WOODSTOCK – The attorney for a Woodstock senior living center accused of retaliatory firing of an employee who reported possible abuse has asked a judge to dismiss allegations that the business violated the Illinois Whistleblower Act.
Juana Walsh, a former Hearthstone Communities employee, wasn’t protected by the Whistleblower Act because the alleged abuse was never reported to government officials, attorney Katherine Dempster wrote in a Jan. 9 motion to dismiss certain claims within the lawsuit.
According to the Illinois Whistleblower Act, an employer cannot retaliate against a worker who “discloses information in a court, an administrative hearing or before a legislative commission or committee, or in any other proceeding” where the employee believes he or she is reporting a violation of state or federal law.
“[Walsh] does not allege that she was retaliated against because she disclosed or attempted to disclose public corruption or wrongdoing,” the motion read. “Rather, [Walsh] alleges she was discharged for making an internal report of wrongdoing. Such activity does not constitute ‘disclosure’ under the IWA.”
The lawsuit was filed Nov. 30 in McHenry County court – exactly one year after Walsh was fired from her job at Hearthstone Communities, 920 N. Seminary Ave., Woodstock.
Hearthstone houses more than 200 senior citizens and offers independent and assisted living, memory care and short-term stay rehabilitation services, according to the business’ website.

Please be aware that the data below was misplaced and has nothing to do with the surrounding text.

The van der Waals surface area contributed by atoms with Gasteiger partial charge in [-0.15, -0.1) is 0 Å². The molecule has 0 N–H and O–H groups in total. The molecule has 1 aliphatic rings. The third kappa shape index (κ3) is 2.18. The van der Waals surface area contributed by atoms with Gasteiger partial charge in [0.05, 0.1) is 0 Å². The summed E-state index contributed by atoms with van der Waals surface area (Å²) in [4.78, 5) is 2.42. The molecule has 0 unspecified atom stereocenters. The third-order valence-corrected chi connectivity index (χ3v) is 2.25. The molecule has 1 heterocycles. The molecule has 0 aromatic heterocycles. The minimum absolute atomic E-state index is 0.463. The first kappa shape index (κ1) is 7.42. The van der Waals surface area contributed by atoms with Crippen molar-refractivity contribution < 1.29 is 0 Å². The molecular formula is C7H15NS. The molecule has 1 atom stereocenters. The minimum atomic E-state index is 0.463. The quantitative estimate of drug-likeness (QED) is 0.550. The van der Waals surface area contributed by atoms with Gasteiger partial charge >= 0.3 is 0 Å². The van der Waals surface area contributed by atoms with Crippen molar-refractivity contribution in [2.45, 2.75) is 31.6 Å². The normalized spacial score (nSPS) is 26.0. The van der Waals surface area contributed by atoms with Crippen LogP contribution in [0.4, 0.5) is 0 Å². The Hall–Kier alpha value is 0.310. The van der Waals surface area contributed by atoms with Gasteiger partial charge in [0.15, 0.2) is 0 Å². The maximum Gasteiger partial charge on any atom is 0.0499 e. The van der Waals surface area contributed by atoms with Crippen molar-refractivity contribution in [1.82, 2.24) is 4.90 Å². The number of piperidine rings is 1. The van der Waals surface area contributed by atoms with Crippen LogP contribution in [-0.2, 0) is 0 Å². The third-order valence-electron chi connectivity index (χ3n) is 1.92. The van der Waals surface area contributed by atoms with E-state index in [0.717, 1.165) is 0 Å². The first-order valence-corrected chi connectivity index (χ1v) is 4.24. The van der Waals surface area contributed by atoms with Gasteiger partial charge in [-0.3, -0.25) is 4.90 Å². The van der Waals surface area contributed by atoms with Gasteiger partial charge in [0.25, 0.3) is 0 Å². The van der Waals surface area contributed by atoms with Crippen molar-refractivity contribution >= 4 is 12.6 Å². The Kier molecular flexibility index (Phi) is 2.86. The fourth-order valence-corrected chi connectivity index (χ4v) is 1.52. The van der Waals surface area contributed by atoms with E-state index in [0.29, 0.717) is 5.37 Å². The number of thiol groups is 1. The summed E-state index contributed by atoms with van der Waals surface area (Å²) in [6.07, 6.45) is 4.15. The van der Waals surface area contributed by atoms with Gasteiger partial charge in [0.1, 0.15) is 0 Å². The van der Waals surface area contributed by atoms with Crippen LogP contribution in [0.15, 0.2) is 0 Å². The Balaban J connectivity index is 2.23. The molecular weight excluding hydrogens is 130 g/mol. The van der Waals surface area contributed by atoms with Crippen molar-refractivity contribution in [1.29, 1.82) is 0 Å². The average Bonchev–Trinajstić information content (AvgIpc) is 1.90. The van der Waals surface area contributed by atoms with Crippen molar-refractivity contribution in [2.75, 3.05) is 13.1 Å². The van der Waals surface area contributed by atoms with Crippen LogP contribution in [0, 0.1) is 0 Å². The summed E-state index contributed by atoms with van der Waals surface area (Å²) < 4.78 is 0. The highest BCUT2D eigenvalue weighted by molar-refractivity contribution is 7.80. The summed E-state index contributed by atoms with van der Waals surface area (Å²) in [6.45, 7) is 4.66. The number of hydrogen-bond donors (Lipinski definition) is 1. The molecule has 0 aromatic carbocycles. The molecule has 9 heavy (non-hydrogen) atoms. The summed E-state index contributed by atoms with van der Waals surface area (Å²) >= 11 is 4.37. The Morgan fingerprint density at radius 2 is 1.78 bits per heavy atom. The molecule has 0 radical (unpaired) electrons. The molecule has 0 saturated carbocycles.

In the suit, Walsh said a male resident disclosed to her that a male nurse had been physically rough with him. Walsh reported the alleged abuse to both her supervisor and the company’s human resources director.
Walsh said she prepared a written statement of the man’s complaint and shared it with the resident’s brother upon request days later.
Hearthstone facility administrator Joni Fisher and former nursing director Patricia Birks accused Walsh of sharing a resident’s private information, and she was fired on the spot, the lawsuit stated.
Walsh has asked for the reinstatement of her job and the full fringe benefits and seniority rights it came with.
“She is simply not within the class of employees afforded protection by the IWA,” Dempster wrote in the January court filing.
Neither Dempster nor Walsh’s attorney, James Harrison, were available to comment on the other party’s claims.
Attorneys are expected to argue their positions in court April 27.